Doing the right thing the wrong way
Silva is a globally minded leader, cross-cultural communicator, and advocate with extensive experience in a variety of sectors, including all things contributing to DEI.
Did you know that by doing the right thing the wrong way, you could do a lot more harm than good? You don't have to look any further than the many tone deaf ad campaigns that somehow still make it out in the world and see that if people leap before they look, they can make quite the embarrassing splash. Such is the case with many of the DEI+ initiatives in far too many organizations. It saddens me to see that something that could do so much good is falling short of its ideals for so many completely avoidable reasons. But, I've been around long enough to know that Friedrich Nietzsche wasn't wrong when he said:
“All great things must first wear terrifying and monstrous masks in order to inscribe themselves on the hearts of humanity.”
Mindful of this, I believe that DEI in many ways will have to DIE in order for a larger contingent of us to embrace the principles it is meant to elevate. And while the premature death of DEI+ doesn't have to be the evolutionary path we humans must take, history has shown that we rarely take the easier route, because that would mean that some folks would have to admit that they don't know what they are doing or aren't qualified to make the decisions they've been trusted to make. And well, there's nothing more un-American than saying, "Oops. My bad."
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Back in 2003, when I was trying hard to get transferred into the Office of Diversity and Inclusion in a previous work context, it was a White man who worked in the office who eventually came out and told me that I would never get hired in the office. When I asked him why, he said, "Because if we bring you in, you would be the only person qualified in this office, even more than the Director."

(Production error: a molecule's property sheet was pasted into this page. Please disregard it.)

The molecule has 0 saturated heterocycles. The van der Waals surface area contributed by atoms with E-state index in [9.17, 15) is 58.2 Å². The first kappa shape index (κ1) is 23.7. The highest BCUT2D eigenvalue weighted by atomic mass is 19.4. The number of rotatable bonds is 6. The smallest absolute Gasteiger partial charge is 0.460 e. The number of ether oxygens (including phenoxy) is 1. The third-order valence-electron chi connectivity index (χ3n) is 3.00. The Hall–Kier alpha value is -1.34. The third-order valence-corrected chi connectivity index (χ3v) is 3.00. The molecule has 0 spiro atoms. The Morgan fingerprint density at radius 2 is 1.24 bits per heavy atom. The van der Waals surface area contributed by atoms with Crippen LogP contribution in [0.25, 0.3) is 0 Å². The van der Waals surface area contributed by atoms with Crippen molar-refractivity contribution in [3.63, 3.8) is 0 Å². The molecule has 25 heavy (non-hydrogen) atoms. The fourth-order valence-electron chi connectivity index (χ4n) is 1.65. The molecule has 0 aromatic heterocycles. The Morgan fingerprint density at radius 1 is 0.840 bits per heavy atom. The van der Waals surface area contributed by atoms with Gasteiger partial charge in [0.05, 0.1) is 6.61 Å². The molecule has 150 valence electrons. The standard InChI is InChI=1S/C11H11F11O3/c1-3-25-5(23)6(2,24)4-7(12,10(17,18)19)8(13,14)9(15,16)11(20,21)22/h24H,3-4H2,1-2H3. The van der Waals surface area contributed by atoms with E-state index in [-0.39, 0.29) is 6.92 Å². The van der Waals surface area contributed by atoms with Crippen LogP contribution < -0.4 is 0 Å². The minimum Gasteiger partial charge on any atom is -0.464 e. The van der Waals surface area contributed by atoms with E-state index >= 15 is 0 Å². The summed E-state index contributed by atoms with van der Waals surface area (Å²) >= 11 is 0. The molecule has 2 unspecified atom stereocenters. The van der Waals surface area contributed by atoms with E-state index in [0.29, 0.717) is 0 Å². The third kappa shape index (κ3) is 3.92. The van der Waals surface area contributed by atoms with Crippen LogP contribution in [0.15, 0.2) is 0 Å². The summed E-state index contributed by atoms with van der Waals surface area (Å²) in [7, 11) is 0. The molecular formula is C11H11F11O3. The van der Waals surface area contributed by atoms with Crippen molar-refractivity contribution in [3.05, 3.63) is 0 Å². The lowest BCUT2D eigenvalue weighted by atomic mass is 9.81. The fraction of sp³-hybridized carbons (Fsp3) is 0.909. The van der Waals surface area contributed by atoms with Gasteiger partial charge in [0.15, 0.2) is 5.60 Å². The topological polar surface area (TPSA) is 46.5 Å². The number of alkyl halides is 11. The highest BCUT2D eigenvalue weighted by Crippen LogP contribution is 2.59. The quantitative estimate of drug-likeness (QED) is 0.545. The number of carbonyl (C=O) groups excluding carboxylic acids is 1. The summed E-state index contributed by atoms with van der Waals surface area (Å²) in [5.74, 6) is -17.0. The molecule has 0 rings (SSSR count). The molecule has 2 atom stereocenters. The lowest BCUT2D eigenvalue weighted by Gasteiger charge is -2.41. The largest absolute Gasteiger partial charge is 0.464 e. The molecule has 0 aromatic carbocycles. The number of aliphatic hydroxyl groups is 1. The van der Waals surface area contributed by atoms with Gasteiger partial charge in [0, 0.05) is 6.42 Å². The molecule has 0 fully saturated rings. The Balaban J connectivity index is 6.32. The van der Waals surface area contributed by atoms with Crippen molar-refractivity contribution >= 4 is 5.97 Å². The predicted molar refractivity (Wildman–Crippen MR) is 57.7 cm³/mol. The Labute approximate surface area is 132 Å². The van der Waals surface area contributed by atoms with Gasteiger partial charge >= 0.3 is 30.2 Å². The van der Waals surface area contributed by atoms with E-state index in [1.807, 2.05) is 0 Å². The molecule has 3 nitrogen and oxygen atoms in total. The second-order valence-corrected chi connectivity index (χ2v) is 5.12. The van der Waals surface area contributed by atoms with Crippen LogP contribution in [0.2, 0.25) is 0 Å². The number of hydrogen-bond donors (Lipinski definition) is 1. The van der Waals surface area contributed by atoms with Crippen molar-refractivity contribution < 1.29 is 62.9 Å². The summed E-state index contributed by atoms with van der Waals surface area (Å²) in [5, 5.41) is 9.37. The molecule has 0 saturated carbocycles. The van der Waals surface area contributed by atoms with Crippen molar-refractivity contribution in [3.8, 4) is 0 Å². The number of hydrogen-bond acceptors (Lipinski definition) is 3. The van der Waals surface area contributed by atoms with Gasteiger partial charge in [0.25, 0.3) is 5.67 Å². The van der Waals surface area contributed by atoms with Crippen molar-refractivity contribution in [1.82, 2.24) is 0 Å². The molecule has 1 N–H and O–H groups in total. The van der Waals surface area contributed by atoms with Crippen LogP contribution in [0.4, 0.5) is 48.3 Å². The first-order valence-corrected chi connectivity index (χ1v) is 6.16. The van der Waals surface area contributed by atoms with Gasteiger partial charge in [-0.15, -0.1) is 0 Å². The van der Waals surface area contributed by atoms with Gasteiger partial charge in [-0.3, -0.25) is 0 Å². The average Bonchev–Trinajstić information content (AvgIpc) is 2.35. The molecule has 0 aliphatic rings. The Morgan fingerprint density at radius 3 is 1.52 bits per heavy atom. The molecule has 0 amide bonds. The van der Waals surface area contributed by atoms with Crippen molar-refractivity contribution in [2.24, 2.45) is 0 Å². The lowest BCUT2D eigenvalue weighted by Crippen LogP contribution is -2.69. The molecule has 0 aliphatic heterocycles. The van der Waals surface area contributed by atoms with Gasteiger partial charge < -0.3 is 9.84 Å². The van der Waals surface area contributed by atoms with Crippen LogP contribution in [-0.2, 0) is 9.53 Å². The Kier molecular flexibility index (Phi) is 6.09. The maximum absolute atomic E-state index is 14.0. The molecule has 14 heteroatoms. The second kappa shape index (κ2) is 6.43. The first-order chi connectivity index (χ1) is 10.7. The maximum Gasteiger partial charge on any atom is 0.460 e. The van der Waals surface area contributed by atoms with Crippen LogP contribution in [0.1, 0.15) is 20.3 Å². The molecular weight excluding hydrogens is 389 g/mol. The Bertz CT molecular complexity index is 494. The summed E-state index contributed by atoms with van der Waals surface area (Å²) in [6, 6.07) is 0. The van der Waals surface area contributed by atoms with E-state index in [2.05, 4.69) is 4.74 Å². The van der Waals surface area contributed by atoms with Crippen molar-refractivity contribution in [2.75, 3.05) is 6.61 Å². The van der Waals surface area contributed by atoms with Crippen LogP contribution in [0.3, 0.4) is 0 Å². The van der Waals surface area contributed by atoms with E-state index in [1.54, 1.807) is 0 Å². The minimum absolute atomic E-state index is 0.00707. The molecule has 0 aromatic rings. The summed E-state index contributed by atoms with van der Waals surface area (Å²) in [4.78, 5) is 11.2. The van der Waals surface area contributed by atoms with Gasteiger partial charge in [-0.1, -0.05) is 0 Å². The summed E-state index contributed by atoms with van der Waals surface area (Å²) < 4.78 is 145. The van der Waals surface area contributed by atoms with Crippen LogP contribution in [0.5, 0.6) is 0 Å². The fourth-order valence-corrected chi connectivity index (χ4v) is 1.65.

For months, he had seen me coming in the newly formed office on my lunch break reading articles, he had read my essay I wrote called "Crafted in Diversity" that told of my multi-race, multi-faith, multi-ethnic, multi-political background and how my life experience, self study, and pending Certification in Diversity Training Management had more than prepared me to work in that office. And every time I saw him, he engaged me in conversation and indulged my questions. He was a nice guy. But, it wasn't until I told him that I was about to graduate from my program that he broke it down for me that the Office of Diversity and Inclusion, where I had yet to see someone that was Black or a person of color, would never bring me in because the office was not "functional."
Of course, this was difficult to hear. But, even more so since there was no representation in the office that reflected my life experiences. At that point, I could have been discouraged. But, I pressed on because I do believe what many organizations profess about the value of diversity. Although, it has become increasingly apparent that many of these organizations have a long way to go toward practicing what they preach.